Stress and Anxiety
Stress is an everyday part of our lives and a normal reaction to a situation where you feel under pressure. It’s part of our primal “fight or flight” response and is intended to keep us safe and alive. There are many examples of stress and certain life events play a major part in how we fare as individuals on a daily basis. The Holmes and Rahe Stress Scale
Anxiety however, is still having those feelings of stress long after an event has passed. This constant feeling of being stressed, even though there exists no imminent threat to our survival classifies anxiety. These feelings sit just under the surface and can manifest themselves as panic. Constant worry bubbles away just under the surface and over time this stress seats itself in as anxiety. These
anxious feelings can be a daily constant, or come on for no apparent reason, such as in panic attacks.
Most people experience some degree of stress. But if you understand the most common types of stress and know how to spot them, you can manage your stress much better. This, in turn, helps you to work productively, build better relationships, and live a healthier life.
Four common types of stress are:
1. Time Stress. You experience time stress when you worry about time, or the lack thereof. You worry about the number of things that you have to do, and you fear that you'll fail to achieve something important. You might feel trapped, unhappy, or even hopeless. Common examples of time stress include worrying about deadlines or rushing to avoid being late for a meeting. Managing time stress is one of the most common types of stress that we experience today.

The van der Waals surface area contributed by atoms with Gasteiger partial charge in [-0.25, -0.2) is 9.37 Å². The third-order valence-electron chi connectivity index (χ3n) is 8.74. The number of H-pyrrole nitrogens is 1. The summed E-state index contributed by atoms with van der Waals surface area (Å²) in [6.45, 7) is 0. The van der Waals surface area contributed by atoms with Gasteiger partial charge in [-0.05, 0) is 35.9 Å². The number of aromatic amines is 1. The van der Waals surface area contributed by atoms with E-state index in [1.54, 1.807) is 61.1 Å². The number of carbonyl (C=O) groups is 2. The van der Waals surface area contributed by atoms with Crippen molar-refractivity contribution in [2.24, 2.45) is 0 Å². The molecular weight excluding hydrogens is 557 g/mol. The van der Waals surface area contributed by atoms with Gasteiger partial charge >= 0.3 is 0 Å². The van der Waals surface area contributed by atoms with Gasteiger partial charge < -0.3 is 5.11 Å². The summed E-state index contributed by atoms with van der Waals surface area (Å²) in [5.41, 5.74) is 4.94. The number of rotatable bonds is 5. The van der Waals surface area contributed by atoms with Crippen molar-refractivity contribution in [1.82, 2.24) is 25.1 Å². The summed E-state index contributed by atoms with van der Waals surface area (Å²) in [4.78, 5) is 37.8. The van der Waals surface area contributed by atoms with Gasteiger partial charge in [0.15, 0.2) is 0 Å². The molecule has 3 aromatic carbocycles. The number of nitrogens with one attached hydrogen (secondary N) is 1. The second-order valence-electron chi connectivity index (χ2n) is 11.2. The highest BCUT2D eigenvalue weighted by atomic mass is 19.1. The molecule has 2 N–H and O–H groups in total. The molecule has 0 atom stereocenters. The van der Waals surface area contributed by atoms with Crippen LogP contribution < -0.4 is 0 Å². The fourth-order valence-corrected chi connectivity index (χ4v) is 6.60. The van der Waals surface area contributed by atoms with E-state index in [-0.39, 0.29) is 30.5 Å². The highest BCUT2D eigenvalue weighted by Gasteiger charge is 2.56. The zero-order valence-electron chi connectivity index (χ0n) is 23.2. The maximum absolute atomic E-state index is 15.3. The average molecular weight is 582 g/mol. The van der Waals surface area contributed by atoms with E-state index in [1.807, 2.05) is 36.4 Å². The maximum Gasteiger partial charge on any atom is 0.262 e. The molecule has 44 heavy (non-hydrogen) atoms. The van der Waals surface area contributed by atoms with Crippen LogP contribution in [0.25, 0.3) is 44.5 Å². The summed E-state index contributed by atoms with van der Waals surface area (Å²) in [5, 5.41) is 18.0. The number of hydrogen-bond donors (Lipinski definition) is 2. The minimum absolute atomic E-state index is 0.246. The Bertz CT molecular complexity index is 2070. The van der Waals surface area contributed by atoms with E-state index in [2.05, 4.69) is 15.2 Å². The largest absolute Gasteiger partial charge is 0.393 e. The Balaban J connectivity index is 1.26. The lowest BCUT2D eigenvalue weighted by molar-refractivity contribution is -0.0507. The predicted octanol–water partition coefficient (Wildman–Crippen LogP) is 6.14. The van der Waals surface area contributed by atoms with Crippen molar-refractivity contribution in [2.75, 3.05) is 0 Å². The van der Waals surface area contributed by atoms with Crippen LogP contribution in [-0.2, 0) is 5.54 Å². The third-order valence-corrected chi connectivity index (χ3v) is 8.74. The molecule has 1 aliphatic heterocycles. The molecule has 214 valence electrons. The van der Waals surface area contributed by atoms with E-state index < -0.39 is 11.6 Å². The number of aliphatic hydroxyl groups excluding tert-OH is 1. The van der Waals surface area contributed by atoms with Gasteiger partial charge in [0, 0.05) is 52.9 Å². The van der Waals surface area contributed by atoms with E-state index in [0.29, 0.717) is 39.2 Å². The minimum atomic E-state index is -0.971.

2. Anticipatory Stress describes stress that you experience concerning the future. Sometimes this stress can be focused on a specific event, however, anticipatory stress can also be vague and undefined, such as an overall sense of dread about the future, or a worry that "something will go wrong."
3. Situational Stress. You experience situational stress when you're in a scary situation that you have no control over. This could be an emergency or more commonly a situation that involves conflict. Conflict is a major source of situational stress. Everyone reacts to situational stress differently, and it's essential that you understand both the physical and emotional symptoms of this stress, so that you can manage them appropriately. For instance, if your natural tendency is to withdraw emotionally, then learn how to think on your feet and communicate better during these situations. If your natural response is to get angry and shout, then learn how to manage your emotions.
4. Encounter Stress revolves around people. You experience encounter stress when you worry about interacting with a certain person or group of people – you may not like them, or you might think that they're unpredictable. Encounter stress can also occur if your role involves a lot of personal interactions with customers or clients, especially if those groups are in distress. For instance, physicians and social workers have high rates of encounter stress, because the people they work with routinely don't feel well, or are deeply upset.
Stress can cause severe health problems and should be taken seriously. You should visit a qualified healthcare professional if you're concerned that your stress levels are affecting your health.
While everyone experiences different physical and emotional symptoms of stress, it's important to understand how you respond to each one. When you can recognize the type of stress you're experiencing, you can take steps to manage it more effectively. Anxiety